This are images of a building called the All Religions Temple, built by Ildar Khanov, "a Tatar artist and faith healer." It's located in the Russian city of Kazan. Once the seat of the 15th century Kazan Khanate, a successor state to the post-Mongol Golden Horde, Kazan has always been a crossroads between Islam and Christianity, and the city currently bills itself as the place "where Europe meets Asia." Khanov's intention with this remarkable structure is apparently to combine Islamic and Russian Orthodox influences to create a universal house of worship. According to Kazan's official tourism website, "in opinion of Ildar Khanov, famous healer and public figure, all the religions are isometric and that is why there is no point in dividing them and performing religious disputes."
I wish I knew more about this astonishingly beautiful building (as well as why all religions are 'isometric'!). I discovered it on Wikipedia's Kazan page, but there is very little information on the web about Khanov. I'm especially curious about his apparent status as a 'famous healer' among Kazanites (Kazanis?). The best English language source I could find online is this article from Columbia University's School of Journalism. Read on:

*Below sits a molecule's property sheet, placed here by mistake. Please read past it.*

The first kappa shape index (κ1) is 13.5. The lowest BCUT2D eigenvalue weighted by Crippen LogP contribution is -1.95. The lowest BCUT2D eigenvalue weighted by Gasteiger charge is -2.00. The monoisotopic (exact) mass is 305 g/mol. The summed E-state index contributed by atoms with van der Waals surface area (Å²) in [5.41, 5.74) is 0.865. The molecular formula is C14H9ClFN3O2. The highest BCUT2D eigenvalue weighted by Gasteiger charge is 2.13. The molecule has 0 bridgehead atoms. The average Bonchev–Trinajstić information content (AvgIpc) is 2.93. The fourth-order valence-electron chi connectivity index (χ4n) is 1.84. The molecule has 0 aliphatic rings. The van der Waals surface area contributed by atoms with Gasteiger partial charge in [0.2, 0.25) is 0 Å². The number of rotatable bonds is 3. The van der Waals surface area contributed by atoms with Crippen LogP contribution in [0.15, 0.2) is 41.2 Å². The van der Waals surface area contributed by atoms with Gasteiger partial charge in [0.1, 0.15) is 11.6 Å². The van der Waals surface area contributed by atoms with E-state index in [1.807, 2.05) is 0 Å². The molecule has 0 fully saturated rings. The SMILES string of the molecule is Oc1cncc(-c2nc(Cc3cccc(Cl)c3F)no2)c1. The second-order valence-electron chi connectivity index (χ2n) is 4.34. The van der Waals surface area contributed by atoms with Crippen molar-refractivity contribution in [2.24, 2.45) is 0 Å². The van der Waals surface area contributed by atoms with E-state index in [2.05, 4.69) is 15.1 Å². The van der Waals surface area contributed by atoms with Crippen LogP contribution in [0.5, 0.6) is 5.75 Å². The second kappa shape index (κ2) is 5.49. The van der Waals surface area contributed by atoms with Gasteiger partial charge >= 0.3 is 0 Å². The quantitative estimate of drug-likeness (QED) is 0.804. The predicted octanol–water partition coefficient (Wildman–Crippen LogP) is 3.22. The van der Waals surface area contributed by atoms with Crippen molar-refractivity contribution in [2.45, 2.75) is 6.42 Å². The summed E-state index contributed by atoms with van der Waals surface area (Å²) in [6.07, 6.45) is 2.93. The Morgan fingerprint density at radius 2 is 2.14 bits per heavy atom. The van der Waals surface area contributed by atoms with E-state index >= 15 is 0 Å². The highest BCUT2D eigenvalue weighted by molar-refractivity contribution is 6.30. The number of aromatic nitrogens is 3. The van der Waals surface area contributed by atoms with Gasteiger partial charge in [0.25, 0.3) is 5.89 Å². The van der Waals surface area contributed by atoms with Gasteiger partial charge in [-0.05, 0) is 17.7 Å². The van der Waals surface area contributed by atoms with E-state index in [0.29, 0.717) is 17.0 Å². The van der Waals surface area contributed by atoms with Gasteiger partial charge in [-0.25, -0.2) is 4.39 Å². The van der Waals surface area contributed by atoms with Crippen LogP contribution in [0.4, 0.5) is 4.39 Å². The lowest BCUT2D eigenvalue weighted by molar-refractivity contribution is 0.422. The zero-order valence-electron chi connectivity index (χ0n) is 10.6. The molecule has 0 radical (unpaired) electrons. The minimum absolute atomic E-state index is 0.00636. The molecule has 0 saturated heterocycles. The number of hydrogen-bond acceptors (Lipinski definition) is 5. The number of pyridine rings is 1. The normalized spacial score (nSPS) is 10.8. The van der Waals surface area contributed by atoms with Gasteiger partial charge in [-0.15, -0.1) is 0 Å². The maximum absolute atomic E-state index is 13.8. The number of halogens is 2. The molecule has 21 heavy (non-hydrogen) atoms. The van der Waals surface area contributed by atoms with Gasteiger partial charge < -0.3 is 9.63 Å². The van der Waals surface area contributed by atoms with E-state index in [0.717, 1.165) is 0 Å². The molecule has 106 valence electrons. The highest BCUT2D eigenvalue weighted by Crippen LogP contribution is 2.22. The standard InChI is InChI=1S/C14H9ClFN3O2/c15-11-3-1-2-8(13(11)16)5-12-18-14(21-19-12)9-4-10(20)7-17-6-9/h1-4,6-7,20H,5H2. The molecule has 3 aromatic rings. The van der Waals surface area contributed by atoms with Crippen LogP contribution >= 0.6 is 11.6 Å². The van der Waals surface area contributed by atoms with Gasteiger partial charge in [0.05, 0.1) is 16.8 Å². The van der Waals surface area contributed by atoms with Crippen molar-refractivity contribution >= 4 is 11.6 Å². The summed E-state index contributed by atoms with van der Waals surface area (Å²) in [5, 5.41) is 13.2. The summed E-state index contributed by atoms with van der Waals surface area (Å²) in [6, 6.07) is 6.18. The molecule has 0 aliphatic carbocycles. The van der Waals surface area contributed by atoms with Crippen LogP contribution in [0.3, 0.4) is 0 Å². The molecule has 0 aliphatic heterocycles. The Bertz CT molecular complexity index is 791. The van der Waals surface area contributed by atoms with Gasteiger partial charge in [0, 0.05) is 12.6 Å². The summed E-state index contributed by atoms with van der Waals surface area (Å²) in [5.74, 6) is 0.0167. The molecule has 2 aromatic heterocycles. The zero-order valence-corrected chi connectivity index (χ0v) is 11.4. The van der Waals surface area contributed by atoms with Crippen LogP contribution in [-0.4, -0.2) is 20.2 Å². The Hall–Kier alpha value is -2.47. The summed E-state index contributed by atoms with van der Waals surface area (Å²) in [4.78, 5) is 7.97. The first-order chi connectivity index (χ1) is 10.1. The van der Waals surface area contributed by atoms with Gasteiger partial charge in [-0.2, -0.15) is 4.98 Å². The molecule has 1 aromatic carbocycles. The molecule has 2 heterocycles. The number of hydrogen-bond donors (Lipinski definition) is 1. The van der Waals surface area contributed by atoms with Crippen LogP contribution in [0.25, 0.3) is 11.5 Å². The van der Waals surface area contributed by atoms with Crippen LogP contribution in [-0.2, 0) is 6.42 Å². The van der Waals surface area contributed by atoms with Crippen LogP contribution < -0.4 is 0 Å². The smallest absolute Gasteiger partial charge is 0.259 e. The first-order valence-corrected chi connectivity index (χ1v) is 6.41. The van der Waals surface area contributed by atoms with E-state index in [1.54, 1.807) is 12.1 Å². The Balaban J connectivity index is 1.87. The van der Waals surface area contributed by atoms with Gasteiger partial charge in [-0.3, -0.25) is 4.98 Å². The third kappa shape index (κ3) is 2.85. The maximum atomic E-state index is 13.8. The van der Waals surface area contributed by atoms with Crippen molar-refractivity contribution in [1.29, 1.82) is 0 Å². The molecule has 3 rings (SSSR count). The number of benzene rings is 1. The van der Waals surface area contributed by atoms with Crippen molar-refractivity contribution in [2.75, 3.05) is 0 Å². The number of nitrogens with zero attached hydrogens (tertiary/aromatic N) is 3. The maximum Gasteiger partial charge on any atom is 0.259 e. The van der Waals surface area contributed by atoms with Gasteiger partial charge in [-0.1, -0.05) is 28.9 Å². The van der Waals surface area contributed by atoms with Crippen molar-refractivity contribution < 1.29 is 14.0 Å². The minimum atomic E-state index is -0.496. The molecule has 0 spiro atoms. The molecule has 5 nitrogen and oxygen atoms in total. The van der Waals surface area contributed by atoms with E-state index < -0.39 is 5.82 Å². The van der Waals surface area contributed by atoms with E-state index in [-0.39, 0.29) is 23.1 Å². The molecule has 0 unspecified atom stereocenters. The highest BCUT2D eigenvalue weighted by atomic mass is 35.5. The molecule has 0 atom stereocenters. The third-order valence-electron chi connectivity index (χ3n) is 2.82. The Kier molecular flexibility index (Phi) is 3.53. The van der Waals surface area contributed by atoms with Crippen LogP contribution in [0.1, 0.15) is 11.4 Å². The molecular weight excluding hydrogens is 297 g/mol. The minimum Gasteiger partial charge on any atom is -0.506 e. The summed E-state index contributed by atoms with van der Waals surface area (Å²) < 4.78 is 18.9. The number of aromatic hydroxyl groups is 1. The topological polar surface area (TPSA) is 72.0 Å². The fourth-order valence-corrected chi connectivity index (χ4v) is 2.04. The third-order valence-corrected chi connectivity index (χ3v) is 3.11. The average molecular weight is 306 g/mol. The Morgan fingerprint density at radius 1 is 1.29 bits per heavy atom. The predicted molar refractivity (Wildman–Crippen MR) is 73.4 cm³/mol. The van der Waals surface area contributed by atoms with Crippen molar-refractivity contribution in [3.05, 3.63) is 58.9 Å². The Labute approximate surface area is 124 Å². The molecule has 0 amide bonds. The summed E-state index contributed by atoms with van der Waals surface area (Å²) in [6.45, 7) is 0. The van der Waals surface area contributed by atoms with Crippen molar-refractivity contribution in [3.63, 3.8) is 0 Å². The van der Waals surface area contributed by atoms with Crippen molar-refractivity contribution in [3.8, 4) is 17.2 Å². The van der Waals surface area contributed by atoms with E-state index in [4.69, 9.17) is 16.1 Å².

Attention documentary filmmakers: please go to Kazan and make a film about this guy as soon as possible! TweetFor the past eight years, Khanov has been building the Church of All Faiths, a temple he hopes will house 16 different religions, an astronomical society, a puppet theater and a school of classical philosophy. Most of the worship halls are still under construction. Khanov, who financed the entire project himself, relies on donations of brick and glass from the people he heals, while patients he treats for drug addictions help with the construction. ...Khanov's plan to include a Catholic cathedral equipped with a separate bedroom for the Pope, whom he says has already agreed to visit the temple, left some students skeptical."He really had me going until he started talking about a separate room for the Pope," said student Dan Evans.Others found Khanov's regimen of two hours of sleep, three hours of meditation and one meal a day strange. His insistence that he sees UFOs and communicates with Jesus Christ was met with skepticism by still more members of the group. But some were impressed by Khanov's dogged pursuit of his vision.